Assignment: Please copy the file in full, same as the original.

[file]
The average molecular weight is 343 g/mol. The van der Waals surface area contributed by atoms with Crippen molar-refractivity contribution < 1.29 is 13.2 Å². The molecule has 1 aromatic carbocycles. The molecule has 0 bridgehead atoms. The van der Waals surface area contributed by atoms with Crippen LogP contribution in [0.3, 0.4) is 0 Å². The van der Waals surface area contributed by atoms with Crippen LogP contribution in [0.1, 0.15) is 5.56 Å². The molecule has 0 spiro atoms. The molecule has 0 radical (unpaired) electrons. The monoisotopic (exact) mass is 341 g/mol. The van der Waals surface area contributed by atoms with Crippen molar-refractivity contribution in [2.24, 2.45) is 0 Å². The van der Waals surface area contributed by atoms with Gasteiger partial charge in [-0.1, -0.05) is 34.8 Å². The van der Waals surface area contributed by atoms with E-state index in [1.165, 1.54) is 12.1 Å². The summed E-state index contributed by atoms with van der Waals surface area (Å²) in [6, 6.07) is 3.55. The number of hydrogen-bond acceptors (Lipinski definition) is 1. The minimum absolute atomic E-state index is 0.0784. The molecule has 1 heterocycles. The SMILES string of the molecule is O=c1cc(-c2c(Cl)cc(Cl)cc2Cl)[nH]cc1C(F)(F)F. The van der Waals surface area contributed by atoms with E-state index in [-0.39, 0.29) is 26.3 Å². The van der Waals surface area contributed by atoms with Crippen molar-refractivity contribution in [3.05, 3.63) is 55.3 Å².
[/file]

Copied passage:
The average molecular weight is 343 g/mol. The van der Waals surface area contributed by atoms with Crippen molar-refractivity contribution < 1.29 is 13.2 Å². The molecule has 1 aromatic carbocycles. The molecule has 0 bridgehead atoms. The van der Waals surface area contributed by atoms with Crippen LogP contribution in [0.3, 0.4) is 0 Å². The van der Waals surface area contributed by atoms with Crippen LogP contribution in [0.1, 0.15) is 5.56 Å². The molecule has 0 spiro atoms. The molecule has 0 radical (unpaired) electrons. The monoisotopic (exact) mass is 341 g/mol. The van der Waals surface area contributed by atoms with Crippen molar-refractivity contribution in [2.24, 2.45) is 0 Å². The van der Waals surface area contributed by atoms with Gasteiger partial charge in [-0.1, -0.05) is 34.8 Å². The van der Waals surface area contributed by atoms with E-state index in [1.165, 1.54) is 12.1 Å². The summed E-state index contributed by atoms with van der Waals surface area (Å²) in [6, 6.07) is 3.55. The number of hydrogen-bond acceptors (Lipinski definition) is 1. The minimum absolute atomic E-state index is 0.0784. The molecule has 1 heterocycles. The SMILES string of the molecule is O=c1cc(-c2c(Cl)cc(Cl)cc2Cl)[nH]cc1C(F)(F)F. The van der Waals surface area contributed by atoms with E-state index in [-0.39, 0.29) is 26.3 Å². The van der Waals surface area contributed by atoms with Crippen molar-refractivity contribution in [3.05, 3.63) is 55.3 Å².